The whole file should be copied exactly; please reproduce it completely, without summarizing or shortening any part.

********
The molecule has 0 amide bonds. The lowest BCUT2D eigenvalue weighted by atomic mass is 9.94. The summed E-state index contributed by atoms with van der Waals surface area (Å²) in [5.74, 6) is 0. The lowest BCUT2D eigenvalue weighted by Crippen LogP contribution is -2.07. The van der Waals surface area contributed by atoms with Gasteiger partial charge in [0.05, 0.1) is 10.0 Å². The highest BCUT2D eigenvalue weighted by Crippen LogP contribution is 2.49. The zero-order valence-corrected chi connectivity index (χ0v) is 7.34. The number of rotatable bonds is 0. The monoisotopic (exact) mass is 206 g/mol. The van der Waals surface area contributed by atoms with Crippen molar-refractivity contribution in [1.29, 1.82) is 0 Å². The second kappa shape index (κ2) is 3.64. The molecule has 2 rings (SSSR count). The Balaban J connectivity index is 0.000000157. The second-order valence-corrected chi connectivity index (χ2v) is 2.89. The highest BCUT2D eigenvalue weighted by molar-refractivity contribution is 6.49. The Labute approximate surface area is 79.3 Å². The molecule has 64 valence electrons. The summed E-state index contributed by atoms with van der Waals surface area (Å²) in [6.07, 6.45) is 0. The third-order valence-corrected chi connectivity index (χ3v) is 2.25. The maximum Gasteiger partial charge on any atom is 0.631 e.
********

The molecule has 0 amide bonds. The lowest BCUT2D eigenvalue weighted by atomic mass is 9.94. The summed E-state index contributed by atoms with van der Waals surface area (Å²) in [5.74, 6) is 0. The lowest BCUT2D eigenvalue weighted by Crippen LogP contribution is -2.07. The van der Waals surface area contributed by atoms with Gasteiger partial charge in [0.05, 0.1) is 10.0 Å². The highest BCUT2D eigenvalue weighted by Crippen LogP contribution is 2.49. The zero-order valence-corrected chi connectivity index (χ0v) is 7.34. The number of rotatable bonds is 0. The monoisotopic (exact) mass is 206 g/mol. The van der Waals surface area contributed by atoms with Crippen molar-refractivity contribution in [1.29, 1.82) is 0 Å². The second kappa shape index (κ2) is 3.64. The molecule has 2 rings (SSSR count). The Balaban J connectivity index is 0.000000157. The second-order valence-corrected chi connectivity index (χ2v) is 2.89. The highest BCUT2D eigenvalue weighted by molar-refractivity contribution is 6.49. The Labute approximate surface area is 79.3 Å². The molecule has 64 valence electrons. The summed E-state index contributed by atoms with van der Waals surface area (Å²) in [6.07, 6.45) is 0. The third-order valence-corrected chi connectivity index (χ3v) is 2.25. The maximum Gasteiger partial charge on any atom is 0.631 e.